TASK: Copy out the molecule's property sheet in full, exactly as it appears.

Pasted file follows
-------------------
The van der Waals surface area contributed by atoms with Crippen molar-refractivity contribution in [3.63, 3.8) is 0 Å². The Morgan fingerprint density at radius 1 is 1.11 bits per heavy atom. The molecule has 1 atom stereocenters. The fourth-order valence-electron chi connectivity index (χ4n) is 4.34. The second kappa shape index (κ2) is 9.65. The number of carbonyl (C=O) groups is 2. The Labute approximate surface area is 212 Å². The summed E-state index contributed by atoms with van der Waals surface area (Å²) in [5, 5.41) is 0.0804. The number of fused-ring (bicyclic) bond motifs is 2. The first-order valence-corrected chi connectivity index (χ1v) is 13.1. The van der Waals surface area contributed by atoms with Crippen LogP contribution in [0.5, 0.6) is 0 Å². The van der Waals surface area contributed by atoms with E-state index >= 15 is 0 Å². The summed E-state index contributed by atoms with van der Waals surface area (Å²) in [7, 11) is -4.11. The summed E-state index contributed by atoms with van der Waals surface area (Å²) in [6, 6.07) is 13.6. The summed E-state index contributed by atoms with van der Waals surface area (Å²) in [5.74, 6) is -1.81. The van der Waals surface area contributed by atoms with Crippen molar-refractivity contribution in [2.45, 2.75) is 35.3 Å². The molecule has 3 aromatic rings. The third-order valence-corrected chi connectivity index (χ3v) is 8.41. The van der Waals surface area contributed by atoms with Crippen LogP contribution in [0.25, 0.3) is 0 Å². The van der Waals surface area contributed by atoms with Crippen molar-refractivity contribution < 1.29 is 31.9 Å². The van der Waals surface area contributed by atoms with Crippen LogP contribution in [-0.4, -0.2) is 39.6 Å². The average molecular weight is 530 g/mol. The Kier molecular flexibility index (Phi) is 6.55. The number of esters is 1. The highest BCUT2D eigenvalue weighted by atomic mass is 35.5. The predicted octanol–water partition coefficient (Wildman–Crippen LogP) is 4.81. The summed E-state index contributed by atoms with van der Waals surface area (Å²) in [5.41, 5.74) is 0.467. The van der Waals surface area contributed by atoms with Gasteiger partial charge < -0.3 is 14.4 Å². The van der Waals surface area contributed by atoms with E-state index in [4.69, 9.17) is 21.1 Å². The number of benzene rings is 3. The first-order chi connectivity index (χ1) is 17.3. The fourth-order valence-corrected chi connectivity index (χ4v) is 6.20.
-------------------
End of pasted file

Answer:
The van der Waals surface area contributed by atoms with Crippen molar-refractivity contribution in [3.63, 3.8) is 0 Å². The Morgan fingerprint density at radius 1 is 1.11 bits per heavy atom. The molecule has 1 atom stereocenters. The fourth-order valence-electron chi connectivity index (χ4n) is 4.34. The second kappa shape index (κ2) is 9.65. The number of carbonyl (C=O) groups is 2. The Labute approximate surface area is 212 Å². The summed E-state index contributed by atoms with van der Waals surface area (Å²) in [5, 5.41) is 0.0804. The number of fused-ring (bicyclic) bond motifs is 2. The first-order valence-corrected chi connectivity index (χ1v) is 13.1. The van der Waals surface area contributed by atoms with Crippen LogP contribution in [0.5, 0.6) is 0 Å². The van der Waals surface area contributed by atoms with E-state index >= 15 is 0 Å². The summed E-state index contributed by atoms with van der Waals surface area (Å²) in [7, 11) is -4.11. The summed E-state index contributed by atoms with van der Waals surface area (Å²) in [6, 6.07) is 13.6. The summed E-state index contributed by atoms with van der Waals surface area (Å²) in [5.74, 6) is -1.81. The van der Waals surface area contributed by atoms with Crippen molar-refractivity contribution in [2.45, 2.75) is 35.3 Å². The molecule has 3 aromatic rings. The third-order valence-corrected chi connectivity index (χ3v) is 8.41. The van der Waals surface area contributed by atoms with Crippen LogP contribution in [0.25, 0.3) is 0 Å². The van der Waals surface area contributed by atoms with Crippen molar-refractivity contribution < 1.29 is 31.9 Å². The van der Waals surface area contributed by atoms with Crippen LogP contribution in [-0.4, -0.2) is 39.6 Å². The average molecular weight is 530 g/mol. The Kier molecular flexibility index (Phi) is 6.55. The number of esters is 1. The highest BCUT2D eigenvalue weighted by atomic mass is 35.5. The predicted octanol–water partition coefficient (Wildman–Crippen LogP) is 4.81. The summed E-state index contributed by atoms with van der Waals surface area (Å²) in [5.41, 5.74) is 0.467. The van der Waals surface area contributed by atoms with Gasteiger partial charge < -0.3 is 14.4 Å². The van der Waals surface area contributed by atoms with E-state index in [4.69, 9.17) is 21.1 Å². The number of benzene rings is 3. The first-order chi connectivity index (χ1) is 17.3. The fourth-order valence-corrected chi connectivity index (χ4v) is 6.20.